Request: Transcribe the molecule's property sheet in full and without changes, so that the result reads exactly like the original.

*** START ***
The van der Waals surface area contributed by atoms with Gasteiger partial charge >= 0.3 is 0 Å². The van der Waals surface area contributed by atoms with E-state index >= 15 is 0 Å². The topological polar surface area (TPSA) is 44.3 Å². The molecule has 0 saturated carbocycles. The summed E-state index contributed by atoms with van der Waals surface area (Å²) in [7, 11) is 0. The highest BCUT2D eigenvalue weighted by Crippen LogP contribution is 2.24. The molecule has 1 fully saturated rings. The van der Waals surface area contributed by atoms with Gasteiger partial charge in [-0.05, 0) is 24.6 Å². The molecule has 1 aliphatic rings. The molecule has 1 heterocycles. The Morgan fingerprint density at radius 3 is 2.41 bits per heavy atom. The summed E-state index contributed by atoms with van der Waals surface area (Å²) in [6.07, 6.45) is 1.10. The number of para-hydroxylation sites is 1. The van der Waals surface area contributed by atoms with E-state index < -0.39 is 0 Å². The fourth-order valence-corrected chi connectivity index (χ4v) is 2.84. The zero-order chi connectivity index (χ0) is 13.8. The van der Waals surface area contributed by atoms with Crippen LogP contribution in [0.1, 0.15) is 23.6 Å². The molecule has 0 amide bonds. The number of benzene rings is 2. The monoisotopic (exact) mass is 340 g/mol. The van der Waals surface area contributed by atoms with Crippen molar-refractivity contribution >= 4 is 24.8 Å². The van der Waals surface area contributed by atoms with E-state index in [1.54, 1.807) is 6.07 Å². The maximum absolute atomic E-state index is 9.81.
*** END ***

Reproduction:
The van der Waals surface area contributed by atoms with Gasteiger partial charge >= 0.3 is 0 Å². The van der Waals surface area contributed by atoms with E-state index >= 15 is 0 Å². The topological polar surface area (TPSA) is 44.3 Å². The molecule has 0 saturated carbocycles. The summed E-state index contributed by atoms with van der Waals surface area (Å²) in [7, 11) is 0. The highest BCUT2D eigenvalue weighted by Crippen LogP contribution is 2.24. The molecule has 1 fully saturated rings. The van der Waals surface area contributed by atoms with Gasteiger partial charge in [-0.05, 0) is 24.6 Å². The molecule has 1 aliphatic rings. The molecule has 1 heterocycles. The Morgan fingerprint density at radius 3 is 2.41 bits per heavy atom. The summed E-state index contributed by atoms with van der Waals surface area (Å²) in [6.07, 6.45) is 1.10. The number of para-hydroxylation sites is 1. The van der Waals surface area contributed by atoms with E-state index < -0.39 is 0 Å². The fourth-order valence-corrected chi connectivity index (χ4v) is 2.84. The zero-order chi connectivity index (χ0) is 13.8. The van der Waals surface area contributed by atoms with Crippen LogP contribution in [0.1, 0.15) is 23.6 Å². The molecule has 0 amide bonds. The number of benzene rings is 2. The monoisotopic (exact) mass is 340 g/mol. The van der Waals surface area contributed by atoms with Crippen molar-refractivity contribution >= 4 is 24.8 Å². The van der Waals surface area contributed by atoms with E-state index in [1.54, 1.807) is 6.07 Å². The maximum absolute atomic E-state index is 9.81.